Personal Info and Tax Credits
Much has been going on in the taxation arena since my last posting, most of which I am not at this time postured to dwell upon, due to time constraints
Brief mention is made of two tax matters.
First of all, in the 8 December 2008 Federal Register, the IRS proposed new regulations which would allow paid tax return preparers to make certain disclosures of taxpayer personal information to third parties. At the time, I thought that the tax return preparers were being given too much leeway, which threatened the security of their clientele. Now, it seems, several members of Congress (including my own Representative) agree with me, and, on 30 March 2006, sent a letter to Treasury Secretary Snow and IRS Commissioner Everson to protest the proposed regs. It is now too early to call this one, but my gut hunch is that the final regulations will not be as permissive as the ones now proposed. We shall see.
Secondly, per article in today's New York Sun, Brooklyn Bishop Nicholas DiMarzio has taken personal affront at New York Assembly Speaker Sheldon Silver's failure to include tuition tax credits in the State budget. Silver has expressed concern that instituting the proposed $500 tuition tax credit would lead to corresponding tuition increases, thus nullifying all of the intended benefit to the affected families.
As mentioned in the prior post of 22 January 2006, my own son goes to a private Jewish religious day school, and we pay the tuition accordingly. The proposed tuition tax credits would not benefit us for various reasons, including the fact that our income level exceeds the proposed ceiling. But there are students in my son's school, and students in other Jewish religious schools, for whose families the proposed tuition tax credits would make a world of difference.
On one hand, it is politically correct within the religious Jewish community to support the tuition tax credits. On the other hand, the common street wisdom is that Assemblyman Silver is supposedly one of us who looks out for our interests. So now, we have a conflict.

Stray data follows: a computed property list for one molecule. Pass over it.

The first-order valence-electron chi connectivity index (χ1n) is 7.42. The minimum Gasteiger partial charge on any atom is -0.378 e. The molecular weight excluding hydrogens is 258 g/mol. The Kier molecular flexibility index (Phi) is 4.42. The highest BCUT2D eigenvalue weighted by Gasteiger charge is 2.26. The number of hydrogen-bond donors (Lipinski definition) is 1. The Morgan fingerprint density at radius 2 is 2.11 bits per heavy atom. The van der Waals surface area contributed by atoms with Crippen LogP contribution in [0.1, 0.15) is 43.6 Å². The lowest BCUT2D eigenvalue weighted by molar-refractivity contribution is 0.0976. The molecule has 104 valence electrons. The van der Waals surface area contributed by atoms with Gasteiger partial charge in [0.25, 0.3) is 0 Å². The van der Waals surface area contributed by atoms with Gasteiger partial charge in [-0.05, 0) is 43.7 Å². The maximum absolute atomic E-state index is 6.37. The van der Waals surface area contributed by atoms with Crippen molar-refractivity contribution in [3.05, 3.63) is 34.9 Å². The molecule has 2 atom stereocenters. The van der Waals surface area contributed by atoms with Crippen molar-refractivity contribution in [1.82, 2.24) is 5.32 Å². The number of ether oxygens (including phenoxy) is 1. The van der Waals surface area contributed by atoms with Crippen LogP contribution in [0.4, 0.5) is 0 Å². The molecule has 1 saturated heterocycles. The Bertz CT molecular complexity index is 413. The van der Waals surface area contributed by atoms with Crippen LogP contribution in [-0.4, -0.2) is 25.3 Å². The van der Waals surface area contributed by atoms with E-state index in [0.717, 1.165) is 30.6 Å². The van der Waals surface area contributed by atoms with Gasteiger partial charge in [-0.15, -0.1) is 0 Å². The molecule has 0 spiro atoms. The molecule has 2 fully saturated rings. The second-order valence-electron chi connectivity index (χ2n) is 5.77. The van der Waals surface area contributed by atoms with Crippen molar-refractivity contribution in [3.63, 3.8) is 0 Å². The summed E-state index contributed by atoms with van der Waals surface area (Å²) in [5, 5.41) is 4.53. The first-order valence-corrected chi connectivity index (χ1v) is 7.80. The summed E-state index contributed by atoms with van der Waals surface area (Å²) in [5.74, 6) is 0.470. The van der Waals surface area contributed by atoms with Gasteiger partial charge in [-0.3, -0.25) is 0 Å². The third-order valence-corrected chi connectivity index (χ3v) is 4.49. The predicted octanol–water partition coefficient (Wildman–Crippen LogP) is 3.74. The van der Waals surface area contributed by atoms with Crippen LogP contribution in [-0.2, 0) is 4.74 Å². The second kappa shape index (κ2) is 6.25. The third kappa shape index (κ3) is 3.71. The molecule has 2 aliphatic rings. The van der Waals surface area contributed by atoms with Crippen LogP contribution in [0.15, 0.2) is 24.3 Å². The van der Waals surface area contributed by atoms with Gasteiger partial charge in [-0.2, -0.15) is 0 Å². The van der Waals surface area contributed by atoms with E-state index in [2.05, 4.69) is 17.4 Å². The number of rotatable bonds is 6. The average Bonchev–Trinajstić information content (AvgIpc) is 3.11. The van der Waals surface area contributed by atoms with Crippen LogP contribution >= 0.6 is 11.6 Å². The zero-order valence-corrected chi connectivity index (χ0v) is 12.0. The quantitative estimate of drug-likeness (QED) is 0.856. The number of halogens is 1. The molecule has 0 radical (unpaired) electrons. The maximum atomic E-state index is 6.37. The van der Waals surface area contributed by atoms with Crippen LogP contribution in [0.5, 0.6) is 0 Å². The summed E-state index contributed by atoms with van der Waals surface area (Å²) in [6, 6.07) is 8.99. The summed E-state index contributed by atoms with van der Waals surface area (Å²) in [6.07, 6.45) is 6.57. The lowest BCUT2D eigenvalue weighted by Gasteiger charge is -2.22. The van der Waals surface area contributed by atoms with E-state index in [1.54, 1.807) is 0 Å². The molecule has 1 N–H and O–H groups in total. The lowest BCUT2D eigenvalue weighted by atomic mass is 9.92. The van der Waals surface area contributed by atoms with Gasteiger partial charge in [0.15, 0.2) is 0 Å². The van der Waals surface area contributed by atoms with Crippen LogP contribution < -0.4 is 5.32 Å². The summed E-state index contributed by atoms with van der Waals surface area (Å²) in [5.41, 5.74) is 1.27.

My take on it: Shelly Silver has a valid point. Having, approximately 10 years ago, served on the board of a religious Jewish day school, I can say that any private school of any religious or non-religious or irreligious bent is under strong pressures to increase their tuition as much as the market will allow. Achieving voluntary cooperation in freezing tuition levels by a majority of the non-public schools in the State of New York would be extremely difficult because most will somehow paint the money a different color (e.g., increases in "activity fees" or "laboratory fees" or "building fund assessment" or "family assessment" or some other designation). Been there and done that!!
Paradoxically, I think that Silver's stance at this time is in the best interests of the financially-strapped parents the proposed tuition tax credits were intended to help in the first place. Having said this, I will also say that while I am not much of an Albany watcher (and indeed, have never physically visited Albany, New York ever in my life), I have been around long enough to instinctively suspect that Silver has some sort of overriding political agenda that has little if anything to do with the students in non-public schools. Further analysis along these lines is left to the Albany watchers, but whatever it is, I do not see how the teacher lobby, which virulently opposes tuition tax credits and vouchers and the like, can not somehow figure into the Silver's equation.